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Yellow Fever: Man against Mosquito

The story of yellow fever with American writer Molly Crosby, University of Virginia historian Christian McMillen, Dr. Nick Beeching from the Liverpool School of Tropical Medicine.

Outbreaks of yellow fever, such as the notorious 1878 'American plague' which swept through Memphis, Tennessee, used to kill thousands in a matter of weeks. So why was it so devastating? How did we manage to tame it in some parts of the world? And why does yellow fever still present a danger today for nearly a billion people living in tropical parts of Latin America and Africa?

Bridget Kendall discusses the history and the future of yellow fever with American writer and journalist Molly Crosby, author of The American Plague;

history professor from the University of Virginia, Christian McMillen who has a special interest in past and present epidemics;

and Dr. Nick Beeching who teaches clinical infectious diseases at the Liverpool School of Tropical Medicine.

Photo: Yellow Fever Virus (Credit: Centers for Disease Control and Prevention Public Health Image Library)

Available now

41 minutes

Last on

Tue 28 Feb 2017 23:06GMT

A poem by Forum listener Catherine Diamond inspired by the programme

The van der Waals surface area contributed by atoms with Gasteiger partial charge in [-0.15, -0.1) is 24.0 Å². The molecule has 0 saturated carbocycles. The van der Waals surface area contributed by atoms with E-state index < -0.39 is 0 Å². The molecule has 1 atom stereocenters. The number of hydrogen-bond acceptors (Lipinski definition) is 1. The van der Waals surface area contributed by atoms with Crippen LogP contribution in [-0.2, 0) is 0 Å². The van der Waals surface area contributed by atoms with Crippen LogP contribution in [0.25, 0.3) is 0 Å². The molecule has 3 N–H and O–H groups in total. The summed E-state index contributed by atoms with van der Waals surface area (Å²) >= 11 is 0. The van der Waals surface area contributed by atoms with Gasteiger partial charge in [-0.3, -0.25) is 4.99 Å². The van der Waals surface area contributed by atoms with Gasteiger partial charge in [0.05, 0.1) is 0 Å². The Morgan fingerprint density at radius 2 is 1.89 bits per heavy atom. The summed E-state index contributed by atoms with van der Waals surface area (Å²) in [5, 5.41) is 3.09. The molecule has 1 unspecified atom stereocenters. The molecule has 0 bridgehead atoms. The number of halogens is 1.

The Mosquito’s Kiss

 

Why do mosquitoes announce

their arrival with a whine

giving us half a chance to slap them down

when by stealth,

they could do so much more harm?

 

I think it’s pride

that declares them so,

telling us before they bite:

‘No one on this earth needs you

no one even wants you,

not even us who enjoy

the exquisite feast

your vast expanse of skin provides.’

 

And so they taunt us

daring us to find them

and when we can,

the successful Smack!

leaves not only insect smashed

but our own red red blood

smeared across our hand,

and we, not knowing whether

Mother Mosquito’s parting gift is

malaria, yellow fever, encephalitis or dengue,

or like John Donne’s bawdy flea

our most intimate loving link.

 

 

 

 



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